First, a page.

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Regulatory Notice 09-35

FINRA Recommends Review of Municipal Securities Activities

Published Date:

Executive Summary

FINRA recommends that firms engaged in municipal securities business review and, if necessary, modify their policies and procedures in light of changes to the Municipal Securities Rulemaking Board's (MSRB) Electronic Municipal Market Access system (EMMA) that take effect July 1, 2009, Registered Representatives and changes to MSRB rules that went into effect June 1, 2009.

FINRA also encourages firms to review the overall adequacy and effectiveness of their current policies and procedures for municipal securities activities generally, particularly those relating to the disclosure of material information, the suitability of recommendations to retail customers and the general supervision of their municipal securities activities.

Questions concerning this Notice should be directed to the Member Regulation Fixed Income Group at (202) 728-8085 or (202) 728-8133.

For information about compliance with MSRB rules, including the Referenced Rules & Notices upcoming amendments to Rule 15c2-12, contact FINRA at the numbers above, or the MSRB at (703) 797-6600.

Background and Discussion

Municipal Securities Disclosure

Securities Exchange Act Rule 15c2-12 imposes certain obligations on municipal securities dealers in connection with disclosure, with both initial offerings and the secondary market.

With respect to initial offerings, the rule prohibits a municipal securities dealer from acting as a participating underwriter of an offering unless, among other things, the underwriter has reviewed an official statement that the issuer has deemed final as of its date. The participating underwriter also must have reasonably determined that the issuer, or an "obligated person," has entered into a written agreement (the continuing disclosure agreement) to provide certain disclosure to each of the four nationally recognized municipal securities information repositories (NRMSIRs), as well as the appropriate state information depository (SID), if any. This required disclosure includes certain financial information and "notices of certain enumerated material events."

The requirement to ensure that such an agreement has been reached is critical because of the importance of these notices and of the required financial information to the municipal securities market. The rule enumerates the following material events:

•   Principal and interest payment delinquencies;
•   Non-payment related defaults;
•   Unscheduled draws on debt service reserves reflecting financial difficulties;
•   Unscheduled draws on credit enhancements reflecting financial difficulties;
•   Substitution of credit or liquidity providers or their failure to perform;
•   Adverse tax opinions or events affecting the tax-exempt status of the security;
•   Modifications to rights of security holders;
•   Bond calls;
•   Defeasances;
•   Release, substitution or sale of property securing repayment of the securities; and
•   Rating changes.

With respect to the secondary market, Rule 15c2-12(c) prohibits any municipal securities dealer from recommending the purchase or sale of a municipal security unless it has procedures in place that provide reasonable assurance that it will receive prompt notice of any material event notice.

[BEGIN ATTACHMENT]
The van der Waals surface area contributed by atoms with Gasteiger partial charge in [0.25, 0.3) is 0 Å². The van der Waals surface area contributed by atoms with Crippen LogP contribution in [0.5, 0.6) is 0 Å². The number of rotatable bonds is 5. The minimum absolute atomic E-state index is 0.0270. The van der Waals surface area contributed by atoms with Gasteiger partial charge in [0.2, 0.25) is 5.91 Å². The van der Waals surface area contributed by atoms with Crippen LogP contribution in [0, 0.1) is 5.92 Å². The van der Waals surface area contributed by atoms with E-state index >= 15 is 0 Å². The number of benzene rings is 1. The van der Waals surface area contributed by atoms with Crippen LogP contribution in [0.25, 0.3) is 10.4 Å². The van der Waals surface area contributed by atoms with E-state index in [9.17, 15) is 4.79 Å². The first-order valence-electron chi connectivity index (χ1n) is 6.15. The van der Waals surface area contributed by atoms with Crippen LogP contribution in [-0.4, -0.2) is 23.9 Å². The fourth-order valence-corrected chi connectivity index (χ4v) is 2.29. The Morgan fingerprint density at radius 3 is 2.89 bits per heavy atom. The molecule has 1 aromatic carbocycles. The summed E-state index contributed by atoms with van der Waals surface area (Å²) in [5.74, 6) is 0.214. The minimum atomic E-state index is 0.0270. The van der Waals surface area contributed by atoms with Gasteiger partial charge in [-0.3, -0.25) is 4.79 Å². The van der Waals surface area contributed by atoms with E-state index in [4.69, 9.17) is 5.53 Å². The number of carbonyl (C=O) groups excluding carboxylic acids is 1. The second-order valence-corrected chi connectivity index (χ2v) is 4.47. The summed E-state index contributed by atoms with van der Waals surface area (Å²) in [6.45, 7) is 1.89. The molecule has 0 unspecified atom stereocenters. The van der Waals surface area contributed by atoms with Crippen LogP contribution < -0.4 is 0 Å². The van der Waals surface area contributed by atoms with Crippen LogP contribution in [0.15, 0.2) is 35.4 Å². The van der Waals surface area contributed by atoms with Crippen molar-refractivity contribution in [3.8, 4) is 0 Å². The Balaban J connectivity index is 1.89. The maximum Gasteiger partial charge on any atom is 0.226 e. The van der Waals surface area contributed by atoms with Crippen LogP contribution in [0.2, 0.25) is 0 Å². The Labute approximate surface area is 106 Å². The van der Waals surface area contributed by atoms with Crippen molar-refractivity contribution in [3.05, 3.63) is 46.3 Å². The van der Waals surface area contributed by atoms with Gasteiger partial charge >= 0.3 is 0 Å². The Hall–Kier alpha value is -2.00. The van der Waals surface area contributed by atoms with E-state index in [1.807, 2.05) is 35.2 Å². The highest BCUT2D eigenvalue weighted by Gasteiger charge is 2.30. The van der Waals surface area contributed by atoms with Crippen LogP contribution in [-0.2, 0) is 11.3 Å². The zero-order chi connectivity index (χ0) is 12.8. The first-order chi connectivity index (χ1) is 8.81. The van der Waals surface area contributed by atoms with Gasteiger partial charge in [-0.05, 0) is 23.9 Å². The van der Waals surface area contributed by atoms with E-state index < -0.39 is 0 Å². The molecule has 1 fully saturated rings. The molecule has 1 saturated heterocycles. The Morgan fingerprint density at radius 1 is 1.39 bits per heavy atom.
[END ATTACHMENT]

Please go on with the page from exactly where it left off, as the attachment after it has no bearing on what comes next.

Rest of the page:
Changes to EMMA

On December 5, 2008, the U.S. Securities and Exchange Commission (SEC) approved amendments to Rule 15c2-121 and certain MSRB rules relating to EMMA, the MSRB's electronic repository of municipal market information. EMMA already provides municipal securities dealers and other market participants with access to official statements filed with the MSRB, as well as advance refunding documents, 529 college savings plan offering documents and real-time and historic trade data for municipal bonds. Beginning July 1, 2009, EMMA will also include continuing disclosures submitted by municipal bond issuers, and will become the sole entity designated by the SEC as a NRMSIR.2

These changes may require municipal securities underwriters and dealers to modify current policies and procedures related to compliance with Rule 15c2-12, as well as certain MSRB rules. For example, underwriters will have to reasonably determine that required disclosure is made to the MSRB rather than to the current NRMSIRs as of July 1, 2009.3 Firms also should review their policies and procedures to make certain they reflect the requirement that material event notices and notices of failure to provide required financial disclosure will be available through EMMA.

The amendments also will affect the small issuer exemption in Rule 15c2-12(d)(2), which may in turn require municipal securities underwriters and dealers to amend their existing policies and procedures with respect to small offerings. The small issuer exemption currently allows for limited or no financial or operating data disclosures if certain requirements are met (including no more than $10 million in aggregate amount of outstanding municipal securities). For offerings made on or after July 1, 2009, issuers who are eligible for and use the small issuer exemption will need to agree, in writing, to file such financial information or operating data at least annually with the MSRB in an electronic format, as prescribed by the MSRB if such information is customarily prepared and is publicly available.

Amendments to MSRB Rule G-32 and G-36